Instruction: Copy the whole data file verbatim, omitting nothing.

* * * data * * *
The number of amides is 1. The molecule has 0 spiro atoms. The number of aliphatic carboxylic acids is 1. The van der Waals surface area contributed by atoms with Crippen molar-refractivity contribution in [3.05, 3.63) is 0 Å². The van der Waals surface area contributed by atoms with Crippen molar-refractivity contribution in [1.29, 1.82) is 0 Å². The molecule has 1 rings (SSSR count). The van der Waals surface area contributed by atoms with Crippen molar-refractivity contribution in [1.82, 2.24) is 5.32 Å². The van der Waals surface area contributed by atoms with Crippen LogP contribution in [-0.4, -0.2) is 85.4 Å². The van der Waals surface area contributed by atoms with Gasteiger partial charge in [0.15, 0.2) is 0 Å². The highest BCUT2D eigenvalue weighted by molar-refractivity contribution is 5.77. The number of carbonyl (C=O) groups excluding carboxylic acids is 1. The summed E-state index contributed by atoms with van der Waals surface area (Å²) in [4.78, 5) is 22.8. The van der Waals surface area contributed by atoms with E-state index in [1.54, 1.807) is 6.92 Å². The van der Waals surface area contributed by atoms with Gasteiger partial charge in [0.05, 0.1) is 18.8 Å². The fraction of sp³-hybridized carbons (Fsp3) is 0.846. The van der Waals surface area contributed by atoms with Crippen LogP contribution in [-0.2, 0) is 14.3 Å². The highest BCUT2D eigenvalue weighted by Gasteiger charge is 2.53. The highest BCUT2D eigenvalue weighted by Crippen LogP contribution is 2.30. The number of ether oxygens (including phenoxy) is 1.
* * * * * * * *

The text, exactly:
The number of amides is 1. The molecule has 0 spiro atoms. The number of aliphatic carboxylic acids is 1. The van der Waals surface area contributed by atoms with Crippen molar-refractivity contribution in [3.05, 3.63) is 0 Å². The van der Waals surface area contributed by atoms with Crippen molar-refractivity contribution in [1.29, 1.82) is 0 Å². The molecule has 1 rings (SSSR count). The van der Waals surface area contributed by atoms with Crippen molar-refractivity contribution in [1.82, 2.24) is 5.32 Å². The van der Waals surface area contributed by atoms with Crippen LogP contribution in [-0.4, -0.2) is 85.4 Å². The van der Waals surface area contributed by atoms with Gasteiger partial charge in [0.15, 0.2) is 0 Å². The highest BCUT2D eigenvalue weighted by molar-refractivity contribution is 5.77. The number of carbonyl (C=O) groups excluding carboxylic acids is 1. The summed E-state index contributed by atoms with van der Waals surface area (Å²) in [4.78, 5) is 22.8. The van der Waals surface area contributed by atoms with E-state index in [1.54, 1.807) is 6.92 Å². The van der Waals surface area contributed by atoms with Gasteiger partial charge in [0.05, 0.1) is 18.8 Å². The fraction of sp³-hybridized carbons (Fsp3) is 0.846. The van der Waals surface area contributed by atoms with Crippen LogP contribution in [-0.2, 0) is 14.3 Å². The highest BCUT2D eigenvalue weighted by Gasteiger charge is 2.53. The highest BCUT2D eigenvalue weighted by Crippen LogP contribution is 2.30. The number of ether oxygens (including phenoxy) is 1.